Now, the study sounds interesting, and it would be nice to actually see the document and find out if the findings are being taken out of context since the guys being quoted don’t appear to be with the university, but with a prison in Zurich. But Der Spiegel doesn’t bother to link to the study, so we’re expected to take their word for it.

I can’t do that. Sociopathic behavior, maybe. Psychopath? I need more proof. Maybe this study does exist, and maybe it clearly documents the testing and the results. But if there’s no link to see this for ourselves, why should we believe it? Even if we really want to?

But it doesn’t end there. The BBC this week ran an interview with a “day trader” named Alessio Rastani, who had some candid comments on why stock brokers are looking forward to the collapse of global stock markets:

Now this, too, borders on the edge of psychopath, but stands firmly in the sociopath world. This guy seems to have his act together. Or does he? He’s not shown to be affiliated with any major brokerage house. In stockbroker land, these are the kinds of statements that are more likely to be said in the comfort of a trading floor with like minded sociopaths, but never on live television with millions of listeners. At the least, if this guy’s with a real financial institution, saying this would be a firing offense. So anyone watching this should, after the initial revulsion and self-satisfied feeling of being right about Wall Street all along should think, “Wait a minute. Is this guy real?”

The Daily Telegraph in London followed up and is reporting this:

In the interview Mr Rastani described himself as an independent trader. Elsewhere he claims he’s an “investment speaker”. Instead of operating from a plush office in Canary Wharf Mr Rastani works and lives with his partner Anita Eader in a £200,000 semi in Bexleyheath, south London. The house, complete with a mortgage from Royal Bank of Scotland, belongs to her not him.

He is a business owner, a 99pc shareholder in public speaking venture Santoro Projects. Its most recent accounts show cash in the bank of £985. After four years trading net assets are £10,048 – in the red.

Canary Wharf and “The City” are London’s two financial districts of London. Rastani doesn’t appear to work in either of them. Two hundred thousand pounds, which in the real world is seen as a lot of money, doesn’t get you anything more than a modest flat in London. And “broker” living in South London, is probably like a Charles Schwab specialist living in Hoboken, N.J. Not saying that’s poverty stricken, but it definitely isn’t where the movers and shakers live. So the guy really has no basis for speaking as a “Wall Street” or “City” or “Canary Wharf” insider. He doesn’t make money trading. He doesn’t move markets. As the Telegraph story says:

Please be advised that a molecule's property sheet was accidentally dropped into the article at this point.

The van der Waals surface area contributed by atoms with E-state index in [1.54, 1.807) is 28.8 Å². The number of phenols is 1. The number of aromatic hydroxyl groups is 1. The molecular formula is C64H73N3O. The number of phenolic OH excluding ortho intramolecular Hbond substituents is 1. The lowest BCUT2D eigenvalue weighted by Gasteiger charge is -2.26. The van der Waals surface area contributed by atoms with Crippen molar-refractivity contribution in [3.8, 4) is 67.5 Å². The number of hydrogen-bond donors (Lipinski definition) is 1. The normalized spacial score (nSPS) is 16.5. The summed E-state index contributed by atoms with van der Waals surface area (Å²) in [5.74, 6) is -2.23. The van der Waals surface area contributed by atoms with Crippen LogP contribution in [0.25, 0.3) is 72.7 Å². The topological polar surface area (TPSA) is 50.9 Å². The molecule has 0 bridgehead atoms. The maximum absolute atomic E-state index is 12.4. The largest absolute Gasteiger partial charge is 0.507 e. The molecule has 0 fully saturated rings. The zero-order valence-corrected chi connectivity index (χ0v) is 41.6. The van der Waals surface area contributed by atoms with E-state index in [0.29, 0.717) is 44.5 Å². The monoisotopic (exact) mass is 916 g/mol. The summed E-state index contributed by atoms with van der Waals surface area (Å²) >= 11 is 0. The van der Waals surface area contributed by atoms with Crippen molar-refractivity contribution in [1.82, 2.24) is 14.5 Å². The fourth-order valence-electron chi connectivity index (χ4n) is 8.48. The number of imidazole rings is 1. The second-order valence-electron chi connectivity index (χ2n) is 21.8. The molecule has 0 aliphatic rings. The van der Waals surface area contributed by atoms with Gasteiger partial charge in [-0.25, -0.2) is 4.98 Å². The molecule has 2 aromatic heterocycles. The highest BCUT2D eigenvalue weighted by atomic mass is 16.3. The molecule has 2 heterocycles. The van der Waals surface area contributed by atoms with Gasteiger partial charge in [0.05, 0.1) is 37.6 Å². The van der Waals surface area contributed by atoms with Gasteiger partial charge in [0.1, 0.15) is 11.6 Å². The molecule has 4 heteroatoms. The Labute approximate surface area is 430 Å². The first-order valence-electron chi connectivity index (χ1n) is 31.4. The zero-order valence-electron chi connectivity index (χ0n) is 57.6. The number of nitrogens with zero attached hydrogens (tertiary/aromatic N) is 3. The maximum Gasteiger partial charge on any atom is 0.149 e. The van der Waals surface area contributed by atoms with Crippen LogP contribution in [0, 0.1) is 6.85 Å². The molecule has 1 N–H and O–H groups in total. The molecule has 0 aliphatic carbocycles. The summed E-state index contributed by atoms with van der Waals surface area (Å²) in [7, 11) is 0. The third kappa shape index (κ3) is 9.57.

How a man who has never been authorised by the Financial Services Authority and has no discernible history working for a City institution ended up being interviewed by the BBC remains a mystery.

So far, we’re just getting examples of shoddy reporting based on lame background checks.

We already have enough reasons to condemn Wall Street practices and to demand action against banking institutions for getting us in the financial mess we’re already in. But even if we want to believe in the stories about psychopaths and guys who get off on market collapses because it means more money for them (and just to emphasize, people do get extremely rich when financial products collapse. Read Michael Lewis’s “The Big Short” on the meltdown in the subprime mortgage market), we need bulletproof documentation on these “accepted truths.”

Otherwise, it’s just another group of people making up crap. And we already have enough of that.

Cucumbers, sprouts … what’s left?

German health officials need to get their act together (from AP):

First they pointed a finger at Spanish cucumbers. Then they cast suspicion on sprouts from Germany. Now German officials appear dumbfounded as to the source of the deadliest E. coli outbreak in modern history, and one U.S. expert called the investigation a “disaster.”

Backtracking for the second time in a week, officials Monday said preliminary tests have found no evidence that vegetable sprouts from an organic farm in northern Germany were to blame.

It came from somewhere. They better find it before it strikes again.

Killer sprouts

From the AP:

Consumers were awaiting the release of official test results Monday that will most likely confirm that vegetable sprouts from an organic farm in northern Germany caused the terrifying E. coli outbreak in Europe that has killed 22 people and sickened more than 2,200.